Fiberglass Insulation


Fiberglass – which consists of extremely fine glass fibers – is an insulation material that is found in most homes.

It is commonly used in two different types of insulation, which are batts and rolls, and loose-fill. It is also available as rigid boards and duct insulation.

Fiberglass can be placed in unfinished walls, floors, and ceilings. It is fitted between studs, joists, and beams.

Fiberglass is made to slow the spread of heat and cold in both residential and commercial insulation projects.

How Fiberglass Works

Fiberglass as an insulator slows the spread of heat, cold, and sound in structures.

The material does this by trapping pockets of air, keeping rooms warm in the winter and cooler in the summer, according to the International Association of Certified Home Inspectors (InterNACHI).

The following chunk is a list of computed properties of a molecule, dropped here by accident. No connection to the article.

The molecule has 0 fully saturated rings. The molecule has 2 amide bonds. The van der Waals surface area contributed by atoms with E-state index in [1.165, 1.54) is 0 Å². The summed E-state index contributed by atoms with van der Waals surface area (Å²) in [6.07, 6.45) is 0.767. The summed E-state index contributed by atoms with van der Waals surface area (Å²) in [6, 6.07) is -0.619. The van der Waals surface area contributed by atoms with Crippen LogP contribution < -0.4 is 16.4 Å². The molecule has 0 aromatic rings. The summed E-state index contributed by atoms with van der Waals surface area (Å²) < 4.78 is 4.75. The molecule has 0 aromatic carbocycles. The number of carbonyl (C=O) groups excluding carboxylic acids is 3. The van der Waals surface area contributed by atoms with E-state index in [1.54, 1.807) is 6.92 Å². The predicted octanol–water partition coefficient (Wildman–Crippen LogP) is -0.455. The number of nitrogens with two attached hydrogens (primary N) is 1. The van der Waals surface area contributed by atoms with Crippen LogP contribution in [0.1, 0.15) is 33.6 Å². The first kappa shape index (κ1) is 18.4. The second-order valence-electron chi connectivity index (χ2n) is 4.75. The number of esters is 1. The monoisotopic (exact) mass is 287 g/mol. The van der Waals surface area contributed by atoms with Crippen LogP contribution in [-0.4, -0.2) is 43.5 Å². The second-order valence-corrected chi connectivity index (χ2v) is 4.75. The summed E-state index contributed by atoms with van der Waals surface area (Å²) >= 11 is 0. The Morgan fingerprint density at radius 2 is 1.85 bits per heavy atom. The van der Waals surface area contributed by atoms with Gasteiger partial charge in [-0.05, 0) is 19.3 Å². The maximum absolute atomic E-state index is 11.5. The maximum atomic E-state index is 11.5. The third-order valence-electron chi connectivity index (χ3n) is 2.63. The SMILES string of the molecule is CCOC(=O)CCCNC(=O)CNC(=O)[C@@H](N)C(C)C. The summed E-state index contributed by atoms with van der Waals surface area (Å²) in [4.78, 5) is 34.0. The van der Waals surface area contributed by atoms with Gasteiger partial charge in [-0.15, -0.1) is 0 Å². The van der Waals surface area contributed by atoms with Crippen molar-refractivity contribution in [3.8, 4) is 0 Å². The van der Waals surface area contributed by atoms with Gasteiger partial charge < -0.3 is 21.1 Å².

Limiting the amount of air coming into and leaking from a home can work to make a home comfortable. It’s important to note that fiberglass limits the air movement, but doesn’t stop it completely.

Energy Efficient

On average, fiberglass insulation can help reduce heating and cooling bills by 40% to 50%. In addition to energy savings, fiberglass insulation can also help with noise reduction.

Fire Retardant

Made from recycled glass and sand, fiberglass is a natural fire retardant that poses little to no fire hazard. There’s also fiberglass material that’s treated with a fire retardant to improve the level of safety.

Noise Cancelling

Fiberglass has natural sound-dampening properties that can significantly reduce noise coming into the house. Also known as acoustic insulation, fiberglass is used in walls, ceilings and even ducts to help reduce sound transfer.




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